The Case against Church School Fees
When I was a boy, I made my rounds of the available Sunday schools and Bible classes in the neighborhood, despite the skepticism of my liberal parents. The Lutherans offered choir robes and catechisms, not to mention the loving attention of Mrs. Honey. The Baptists let me play on their small electric organ and offered “pennies from heaven” as a reward for bringing other children to class. (Alas, I never earned any!) The Mennonites served the best snacks and gave us trading cards with pictures of legendary figures on the front and key biblical passages on the back. While each of these churches had a children’s offering, none of them levied any user fees for attending their children’s program. Motivated by their faith, the religious education of children was their gift to the world.
So you can imagine my concern when I first realized how many of our congregations count on revenue from church school fees to support their operating budgets! Nearly thirty percent of our largest churches charged some fee for their children’s religious
education program (in 2010). Some churches levy a registration fee while others view it as a materials fee. Some charge a reduced rate for the children of pledging members while others charge the same amount for all. Some offer scholarships to families with low income while others make allowance for waivers.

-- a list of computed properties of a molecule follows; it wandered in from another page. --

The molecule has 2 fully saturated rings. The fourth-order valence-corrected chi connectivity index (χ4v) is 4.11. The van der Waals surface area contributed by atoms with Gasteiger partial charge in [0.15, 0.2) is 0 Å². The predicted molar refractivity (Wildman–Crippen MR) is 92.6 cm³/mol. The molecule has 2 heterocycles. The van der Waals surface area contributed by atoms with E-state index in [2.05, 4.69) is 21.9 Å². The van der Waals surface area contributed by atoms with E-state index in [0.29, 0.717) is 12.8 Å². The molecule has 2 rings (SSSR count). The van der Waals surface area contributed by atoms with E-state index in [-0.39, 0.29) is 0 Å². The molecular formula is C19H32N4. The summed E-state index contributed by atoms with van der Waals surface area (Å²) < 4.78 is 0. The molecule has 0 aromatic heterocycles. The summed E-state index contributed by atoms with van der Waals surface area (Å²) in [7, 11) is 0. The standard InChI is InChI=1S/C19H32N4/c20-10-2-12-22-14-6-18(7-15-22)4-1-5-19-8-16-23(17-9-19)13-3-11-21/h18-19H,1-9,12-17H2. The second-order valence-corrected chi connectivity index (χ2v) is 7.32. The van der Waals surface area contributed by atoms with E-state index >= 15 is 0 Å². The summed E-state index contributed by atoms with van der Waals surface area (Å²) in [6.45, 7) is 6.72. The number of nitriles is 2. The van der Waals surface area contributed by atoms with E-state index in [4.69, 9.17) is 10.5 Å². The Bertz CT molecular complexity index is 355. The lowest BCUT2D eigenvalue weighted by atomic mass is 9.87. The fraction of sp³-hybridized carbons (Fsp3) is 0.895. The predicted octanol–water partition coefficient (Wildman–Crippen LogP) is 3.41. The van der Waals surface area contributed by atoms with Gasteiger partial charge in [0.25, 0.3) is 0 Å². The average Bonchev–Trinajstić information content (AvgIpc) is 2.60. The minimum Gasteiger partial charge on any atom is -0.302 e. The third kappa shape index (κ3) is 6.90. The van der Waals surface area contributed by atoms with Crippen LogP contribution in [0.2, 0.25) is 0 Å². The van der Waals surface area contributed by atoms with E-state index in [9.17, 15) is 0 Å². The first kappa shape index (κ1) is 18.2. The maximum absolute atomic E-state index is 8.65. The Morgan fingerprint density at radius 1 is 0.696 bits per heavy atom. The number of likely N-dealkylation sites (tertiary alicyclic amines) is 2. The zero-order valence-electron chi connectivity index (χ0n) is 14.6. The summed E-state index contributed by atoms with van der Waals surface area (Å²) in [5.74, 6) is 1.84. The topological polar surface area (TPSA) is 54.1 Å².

In most cases, the registration fee amounts to little more than a nuisance tax, generating less than one-tenth of the actual cost of the program, which begs the question—why bother? Indeed, in the long run, church school user fees probably cost our churches more than they bring in! We can examine the reasons for this in more detail.
Church school fees create an inequity in Sunday programming. The same arguments made for charging fees in the church school — providing snacks, purchasing supplies, subsidizing curricula, acknowledging the value of religious education — can all be made for the Sunday worship service as well! Where do we think those orders of service, or bulletins, come from? Or the candles and hymnbooks? We would think it silly to ask adult worshippers to pay a fee, over and above their pledges, to underwrite the cost of the worship service. On Sunday morning, the same standard should prevail in both the
sanctuary and the classroom.
Church school fees also communicate the message that religious education is not central to the congregation’s mission, but is instead an “add-on,” since churches typically support their core services from a unified budget, sustained by the generous gifts of members and friends. The church school is an essential service in any vital congregation! It’s best to restrict user fees to those activities that are truly extras.